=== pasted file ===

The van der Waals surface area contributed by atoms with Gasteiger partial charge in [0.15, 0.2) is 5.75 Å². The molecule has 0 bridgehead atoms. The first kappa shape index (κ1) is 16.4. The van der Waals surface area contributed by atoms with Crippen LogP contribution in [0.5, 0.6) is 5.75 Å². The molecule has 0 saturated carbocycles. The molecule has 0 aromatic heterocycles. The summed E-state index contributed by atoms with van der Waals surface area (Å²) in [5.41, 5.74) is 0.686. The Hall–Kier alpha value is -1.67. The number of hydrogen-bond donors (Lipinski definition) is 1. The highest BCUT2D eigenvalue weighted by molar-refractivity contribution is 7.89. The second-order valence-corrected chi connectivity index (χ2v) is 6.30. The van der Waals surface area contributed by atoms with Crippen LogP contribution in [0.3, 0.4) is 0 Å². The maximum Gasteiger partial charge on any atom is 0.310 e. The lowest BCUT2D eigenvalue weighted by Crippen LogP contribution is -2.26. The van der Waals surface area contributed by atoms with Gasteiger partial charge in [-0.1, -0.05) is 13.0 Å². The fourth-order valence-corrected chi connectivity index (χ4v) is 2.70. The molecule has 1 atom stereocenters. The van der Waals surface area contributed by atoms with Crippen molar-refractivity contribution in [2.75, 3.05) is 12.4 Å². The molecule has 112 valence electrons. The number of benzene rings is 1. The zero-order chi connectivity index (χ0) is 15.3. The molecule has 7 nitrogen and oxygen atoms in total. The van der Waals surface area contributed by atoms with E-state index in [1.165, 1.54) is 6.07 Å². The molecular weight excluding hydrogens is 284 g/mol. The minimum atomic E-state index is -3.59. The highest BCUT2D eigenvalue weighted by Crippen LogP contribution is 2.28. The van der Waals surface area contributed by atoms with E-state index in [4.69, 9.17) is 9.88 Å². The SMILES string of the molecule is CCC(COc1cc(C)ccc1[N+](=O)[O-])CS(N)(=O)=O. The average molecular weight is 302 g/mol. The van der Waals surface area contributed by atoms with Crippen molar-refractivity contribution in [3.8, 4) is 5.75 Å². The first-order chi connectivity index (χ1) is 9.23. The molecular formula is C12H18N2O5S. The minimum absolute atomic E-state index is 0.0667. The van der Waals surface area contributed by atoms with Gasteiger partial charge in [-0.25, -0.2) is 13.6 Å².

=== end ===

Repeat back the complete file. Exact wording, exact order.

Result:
The van der Waals surface area contributed by atoms with Gasteiger partial charge in [0.15, 0.2) is 5.75 Å². The molecule has 0 bridgehead atoms. The first kappa shape index (κ1) is 16.4. The van der Waals surface area contributed by atoms with Crippen LogP contribution in [0.5, 0.6) is 5.75 Å². The molecule has 0 saturated carbocycles. The molecule has 0 aromatic heterocycles. The summed E-state index contributed by atoms with van der Waals surface area (Å²) in [5.41, 5.74) is 0.686. The Hall–Kier alpha value is -1.67. The number of hydrogen-bond donors (Lipinski definition) is 1. The highest BCUT2D eigenvalue weighted by molar-refractivity contribution is 7.89. The second-order valence-corrected chi connectivity index (χ2v) is 6.30. The van der Waals surface area contributed by atoms with Crippen LogP contribution in [0.3, 0.4) is 0 Å². The maximum Gasteiger partial charge on any atom is 0.310 e. The lowest BCUT2D eigenvalue weighted by Crippen LogP contribution is -2.26. The van der Waals surface area contributed by atoms with Gasteiger partial charge in [-0.1, -0.05) is 13.0 Å². The fourth-order valence-corrected chi connectivity index (χ4v) is 2.70. The molecule has 1 atom stereocenters. The van der Waals surface area contributed by atoms with Crippen molar-refractivity contribution in [2.75, 3.05) is 12.4 Å². The molecule has 112 valence electrons. The number of benzene rings is 1. The zero-order chi connectivity index (χ0) is 15.3. The molecule has 7 nitrogen and oxygen atoms in total. The van der Waals surface area contributed by atoms with E-state index in [1.165, 1.54) is 6.07 Å². The molecular weight excluding hydrogens is 284 g/mol. The minimum atomic E-state index is -3.59. The highest BCUT2D eigenvalue weighted by Crippen LogP contribution is 2.28. The van der Waals surface area contributed by atoms with E-state index in [4.69, 9.17) is 9.88 Å². The SMILES string of the molecule is CCC(COc1cc(C)ccc1[N+](=O)[O-])CS(N)(=O)=O. The average molecular weight is 302 g/mol. The van der Waals surface area contributed by atoms with Crippen molar-refractivity contribution in [3.8, 4) is 5.75 Å². The first-order chi connectivity index (χ1) is 9.23. The molecular formula is C12H18N2O5S. The minimum absolute atomic E-state index is 0.0667. The van der Waals surface area contributed by atoms with Gasteiger partial charge in [-0.25, -0.2) is 13.6 Å².